Bare templating can be used for other commonly used templates as well. To make it render a minimal amount of elements.


We can always use custom templating to avoid getting into complicated markups. And have the flexibility to maintain the templates to render for specific entities.

Resources Tagged Style Guides, Twig
Categories: Drupal

Amazee Labs: Launching Kinderregion

Thu, 03/15/2018 - 04:04
Launching Kinderregion

We’re super excited! The new Kinderregion website has finally launched and brings their motto of Great parents need great tips for trips to life. 

It showcases a wide variety of exciting activities for kids. Families living in Switzerland can now plan a fun day for the whole family by browsing the site. Built on the same framework as Zurich Tourism, Kinderregion showcases highly engaging content that is structured, helpful and of interest to the user. 

Nicole Blum Thu, 03/15/2018 - 09:04 The idea

By building Kinderregion on the same framework as Zurich Tourismus, the new site would have to to offer highly valuable content in a structured and appealing manner. The events section should benefit from the main site’s interactive features such as instant filters and an interactive map based on React. As Kinderregion is a content heavy website, we would need to allow content editors to easily change the front page and the menu. Similarly, we would need the ability to deploy code and configuration changes without losing the customisations done by the client. Just as with zuerich.com, our idea to solve this was using the Panels ecosystem.

The most challenging part of the project

Creating something complex on a tight budget can be tricky. We were, however, able to solve this by re-applying certain existing elements throughout the entire site. Along the way, our team learned a bunch of new things and strengthened their skill sets even more. One highlight being how to override existing styling when working with the sub-template.

The Result

We implemented Kinderregion as a subsite of the main Zurich Tourism website, based on the Domain module. This allows us to share mission content across both websites and most importantly, benefit from the infrastructure that the Zurich Tourism Website already provides. We also added to the permission system and the reactive events filter section on the Landing pages.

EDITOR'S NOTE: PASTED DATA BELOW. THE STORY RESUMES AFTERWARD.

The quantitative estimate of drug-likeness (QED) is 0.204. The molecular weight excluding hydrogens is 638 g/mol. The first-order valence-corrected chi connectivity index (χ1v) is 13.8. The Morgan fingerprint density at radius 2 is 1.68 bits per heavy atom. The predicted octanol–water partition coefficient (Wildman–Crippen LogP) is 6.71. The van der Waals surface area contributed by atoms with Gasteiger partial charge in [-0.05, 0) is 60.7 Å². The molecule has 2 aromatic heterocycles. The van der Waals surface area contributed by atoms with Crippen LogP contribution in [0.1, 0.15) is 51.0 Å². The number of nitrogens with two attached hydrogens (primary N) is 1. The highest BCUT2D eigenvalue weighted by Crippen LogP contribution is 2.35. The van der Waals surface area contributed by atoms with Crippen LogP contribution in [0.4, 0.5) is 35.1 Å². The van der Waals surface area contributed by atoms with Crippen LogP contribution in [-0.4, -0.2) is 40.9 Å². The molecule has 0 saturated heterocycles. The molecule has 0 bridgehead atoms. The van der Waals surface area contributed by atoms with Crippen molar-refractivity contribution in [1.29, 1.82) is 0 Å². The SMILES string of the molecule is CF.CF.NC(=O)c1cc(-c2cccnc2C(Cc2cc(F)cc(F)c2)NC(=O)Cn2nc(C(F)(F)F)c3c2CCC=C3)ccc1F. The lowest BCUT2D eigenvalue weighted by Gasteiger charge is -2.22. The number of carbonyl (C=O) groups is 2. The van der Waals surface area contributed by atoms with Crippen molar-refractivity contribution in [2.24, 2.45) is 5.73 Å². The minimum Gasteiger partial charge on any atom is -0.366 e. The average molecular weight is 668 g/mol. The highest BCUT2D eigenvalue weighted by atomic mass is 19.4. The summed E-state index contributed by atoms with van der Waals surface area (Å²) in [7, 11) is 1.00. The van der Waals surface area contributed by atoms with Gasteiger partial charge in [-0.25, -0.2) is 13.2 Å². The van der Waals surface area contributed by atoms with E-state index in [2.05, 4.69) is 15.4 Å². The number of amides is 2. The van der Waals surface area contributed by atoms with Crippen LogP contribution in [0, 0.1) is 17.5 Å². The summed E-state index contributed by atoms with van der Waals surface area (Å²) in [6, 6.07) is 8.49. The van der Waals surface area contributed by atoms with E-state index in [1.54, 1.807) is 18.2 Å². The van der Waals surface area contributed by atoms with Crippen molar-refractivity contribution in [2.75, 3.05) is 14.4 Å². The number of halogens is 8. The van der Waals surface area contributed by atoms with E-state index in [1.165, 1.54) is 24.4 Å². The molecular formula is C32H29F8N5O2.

The same layout used for zuerich.com is applied to Kinderregion, and is based on the "Panels suite". It is built using "Panels everywhere", which enables us to export the site layout and it’s domain-specific variants to features. Following the same logic, the home page is based on a panel page with different variants for each domain. The mega menu is composed of mini panels, loading into specific menu items through the use of the menu mini panel module. The consistent use of panels for all of these different areas allows the content editors to easily update the front page and makes it possible for us to deploy code and configuration changes, without losing the customisations done by the client. Hence, the sites heavy content is displayed in a coherent and captivating manner.

We loved collaborating with Zurich Tourism again on this new project and also really enjoyed working alongside the creative agency Rosarot Ideennetz throughout the process. All input and guidance has been super valuable and highly appreciated.   

Categories: Drupal

Agiledrop.com Blog: AGILEDROP: Our blog posts from February

Wed, 03/14/2018 - 21:09
You have already seen what Drupal blogs were trending in the previous month, and now it is time to look at all our blog post from February.    The first blog post in February was What can Drupal agencies expect in 2018 by our Commercial director Iztok. He looked at the technology trends and how they are changing, how can those changes influence on Drupal agencies and what can we expect in the future. What are the conclusions from Drupal Business Survey, including responses from 200 different Drupal agencies? Iztok did a SWOT analysis based on digital agency reports from 2017 and outlooks… READ MORE